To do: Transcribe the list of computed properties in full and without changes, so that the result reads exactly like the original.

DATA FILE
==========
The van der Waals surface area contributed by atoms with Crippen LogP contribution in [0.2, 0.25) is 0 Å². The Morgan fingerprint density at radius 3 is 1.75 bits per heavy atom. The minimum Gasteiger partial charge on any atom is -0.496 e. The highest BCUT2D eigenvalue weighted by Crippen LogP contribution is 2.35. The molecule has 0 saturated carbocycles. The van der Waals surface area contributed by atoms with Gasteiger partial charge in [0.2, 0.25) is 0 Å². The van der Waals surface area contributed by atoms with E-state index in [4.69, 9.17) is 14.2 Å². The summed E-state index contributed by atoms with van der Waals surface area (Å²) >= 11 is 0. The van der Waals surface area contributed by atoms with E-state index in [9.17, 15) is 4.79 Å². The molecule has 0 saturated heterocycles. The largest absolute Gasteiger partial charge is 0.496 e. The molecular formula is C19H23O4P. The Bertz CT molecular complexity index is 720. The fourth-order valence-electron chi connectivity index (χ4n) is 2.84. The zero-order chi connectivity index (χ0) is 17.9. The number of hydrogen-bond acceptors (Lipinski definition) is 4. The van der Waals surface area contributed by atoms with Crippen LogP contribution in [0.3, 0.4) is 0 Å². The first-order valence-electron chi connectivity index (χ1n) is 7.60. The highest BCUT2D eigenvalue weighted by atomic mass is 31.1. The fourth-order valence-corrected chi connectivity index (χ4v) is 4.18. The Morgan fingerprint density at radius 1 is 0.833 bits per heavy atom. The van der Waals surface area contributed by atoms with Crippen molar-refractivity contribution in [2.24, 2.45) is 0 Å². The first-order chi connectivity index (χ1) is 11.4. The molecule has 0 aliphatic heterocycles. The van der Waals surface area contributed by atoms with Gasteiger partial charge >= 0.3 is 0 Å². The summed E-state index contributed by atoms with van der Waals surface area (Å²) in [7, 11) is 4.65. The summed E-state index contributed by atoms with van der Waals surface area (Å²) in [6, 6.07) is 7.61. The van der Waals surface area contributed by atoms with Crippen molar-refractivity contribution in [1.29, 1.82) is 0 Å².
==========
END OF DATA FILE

The van der Waals surface area contributed by atoms with Crippen LogP contribution in [0.2, 0.25) is 0 Å². The Morgan fingerprint density at radius 3 is 1.75 bits per heavy atom. The minimum Gasteiger partial charge on any atom is -0.496 e. The highest BCUT2D eigenvalue weighted by Crippen LogP contribution is 2.35. The molecule has 0 saturated carbocycles. The van der Waals surface area contributed by atoms with Gasteiger partial charge in [0.2, 0.25) is 0 Å². The van der Waals surface area contributed by atoms with E-state index in [4.69, 9.17) is 14.2 Å². The summed E-state index contributed by atoms with van der Waals surface area (Å²) >= 11 is 0. The van der Waals surface area contributed by atoms with E-state index in [9.17, 15) is 4.79 Å². The molecule has 0 saturated heterocycles. The largest absolute Gasteiger partial charge is 0.496 e. The molecular formula is C19H23O4P. The Bertz CT molecular complexity index is 720. The fourth-order valence-electron chi connectivity index (χ4n) is 2.84. The zero-order chi connectivity index (χ0) is 17.9. The number of hydrogen-bond acceptors (Lipinski definition) is 4. The van der Waals surface area contributed by atoms with Crippen LogP contribution in [0.3, 0.4) is 0 Å². The first-order valence-electron chi connectivity index (χ1n) is 7.60. The highest BCUT2D eigenvalue weighted by atomic mass is 31.1. The fourth-order valence-corrected chi connectivity index (χ4v) is 4.18. The Morgan fingerprint density at radius 1 is 0.833 bits per heavy atom. The van der Waals surface area contributed by atoms with Crippen molar-refractivity contribution in [2.24, 2.45) is 0 Å². The first-order chi connectivity index (χ1) is 11.4. The molecule has 0 aliphatic heterocycles. The van der Waals surface area contributed by atoms with Gasteiger partial charge >= 0.3 is 0 Å². The summed E-state index contributed by atoms with van der Waals surface area (Å²) in [7, 11) is 4.65. The summed E-state index contributed by atoms with van der Waals surface area (Å²) in [6, 6.07) is 7.61. The van der Waals surface area contributed by atoms with Crippen molar-refractivity contribution in [1.29, 1.82) is 0 Å².